Bully-ectomy

Published: September 10, 2012

It took two years. When the new superintendent first addressed the bully problem in her school district, the bullies sat at a table by themselves in the gym commenting under their breaths about that year's cycle of new leadership. Their disruptions were rude but everyone just took it in stride. They had seen many superintendents come and go over the years. They all eventually abandoned ship. Culture eats change for breakfast. The bullying culture was deeply rooted and it was sure to survive this leader, too.

A power struggle ensued during the first year. The superintendent, now with the support of the board and the building principals, took every opportunity to define the new culture in which differences would be respected and innovations would arise from constructive challenge. The bullies were not happy. But rather than taking on the leadership team, they strategically intimidated their peers with an us-or-them ultimatum. Worse than being ostracized, your ability to advance professionally would be undermined. It was a house divided.

A spotlight was shone on the bullies in year two. Their behaviors, whether overt or covert, were named and showcased. Everyone, regardless of tenure, rank, or seniority, was empowered to “throw a flag” if they witnessed a “foul.” By mid-year, the tide had turned. Accountability had taken charge. If words or behaviors didn’t fit the new climate, they stood out.

The final blow occurred during a staff meeting when one of the recently dis-empowered bullies stood up and chastised her peers for wasting her valuable time with this useless emphasis on culture. She informed the room that she had better ways to spend her time as she stomped out of the meeting. Knowing glances were traded throughout the room. The ringleader had just excused herself from the team.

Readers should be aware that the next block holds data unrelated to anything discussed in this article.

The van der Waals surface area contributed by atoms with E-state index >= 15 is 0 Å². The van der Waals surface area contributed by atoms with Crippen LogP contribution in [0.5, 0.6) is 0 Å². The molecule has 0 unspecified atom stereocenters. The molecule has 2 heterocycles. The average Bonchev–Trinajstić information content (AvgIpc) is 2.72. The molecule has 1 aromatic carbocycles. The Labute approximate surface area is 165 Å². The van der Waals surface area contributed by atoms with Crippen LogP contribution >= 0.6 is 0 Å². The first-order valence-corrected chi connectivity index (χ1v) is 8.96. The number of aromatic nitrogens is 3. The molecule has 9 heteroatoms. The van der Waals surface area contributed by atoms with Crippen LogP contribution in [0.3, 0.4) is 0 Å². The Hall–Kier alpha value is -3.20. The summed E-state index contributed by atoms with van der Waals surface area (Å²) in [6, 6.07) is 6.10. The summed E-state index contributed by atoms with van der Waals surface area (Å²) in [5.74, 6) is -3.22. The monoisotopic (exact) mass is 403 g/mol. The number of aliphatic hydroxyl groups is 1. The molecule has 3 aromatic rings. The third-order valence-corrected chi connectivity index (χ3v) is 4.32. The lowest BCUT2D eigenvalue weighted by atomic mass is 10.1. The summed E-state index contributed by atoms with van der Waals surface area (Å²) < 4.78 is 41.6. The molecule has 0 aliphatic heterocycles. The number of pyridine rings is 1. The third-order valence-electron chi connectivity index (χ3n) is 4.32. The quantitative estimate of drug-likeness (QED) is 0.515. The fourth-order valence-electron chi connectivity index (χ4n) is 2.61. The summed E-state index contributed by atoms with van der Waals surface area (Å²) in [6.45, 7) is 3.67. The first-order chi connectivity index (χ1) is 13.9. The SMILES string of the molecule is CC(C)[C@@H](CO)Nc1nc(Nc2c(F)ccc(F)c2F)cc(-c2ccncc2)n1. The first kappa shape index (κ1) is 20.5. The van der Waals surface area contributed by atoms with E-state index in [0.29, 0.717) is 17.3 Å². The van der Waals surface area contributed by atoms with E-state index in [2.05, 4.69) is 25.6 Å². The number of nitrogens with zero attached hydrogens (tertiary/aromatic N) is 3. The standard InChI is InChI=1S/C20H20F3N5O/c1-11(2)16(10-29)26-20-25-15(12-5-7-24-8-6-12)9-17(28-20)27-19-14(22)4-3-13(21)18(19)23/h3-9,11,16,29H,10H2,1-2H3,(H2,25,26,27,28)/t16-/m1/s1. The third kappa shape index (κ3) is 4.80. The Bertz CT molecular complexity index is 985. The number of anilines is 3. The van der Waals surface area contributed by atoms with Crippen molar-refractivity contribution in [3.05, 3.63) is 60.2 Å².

Year three was greeted like a breath of fresh air. A celebration of differences and a bravery around innovation now fueled each day. The culture had shifted and was now owned by the team. The surgery was successful.

Bully-ectomy!

Photo of Steve Ritter, the co-founder of The Center for Team Excellence

Steve Ritter

Steve Ritter is an internationally recognized expert on team dynamics whose clients include Fortune 500 companies, professional sports teams, and many educational organizations. He is on the faculty of the Center for Professional Excellence at Elmhurst College where he earned the President's Award for Excellence in Teaching. Steve is the former Senior Vice President, Director of Human Resources at Leaders Bank, named the #1 Best Place to Work in Illinois in 2006 and winner of the American Psychological Association's Psychologically Healthy Workplace Award in 2010. Steve provides ongoing workplace culture consultation to many thriving companies including Kraft Foods, Advocate Health Care, Kellogg's, the Chicago White Sox, AthletiCo, and Northwestern Mutual Financial Network.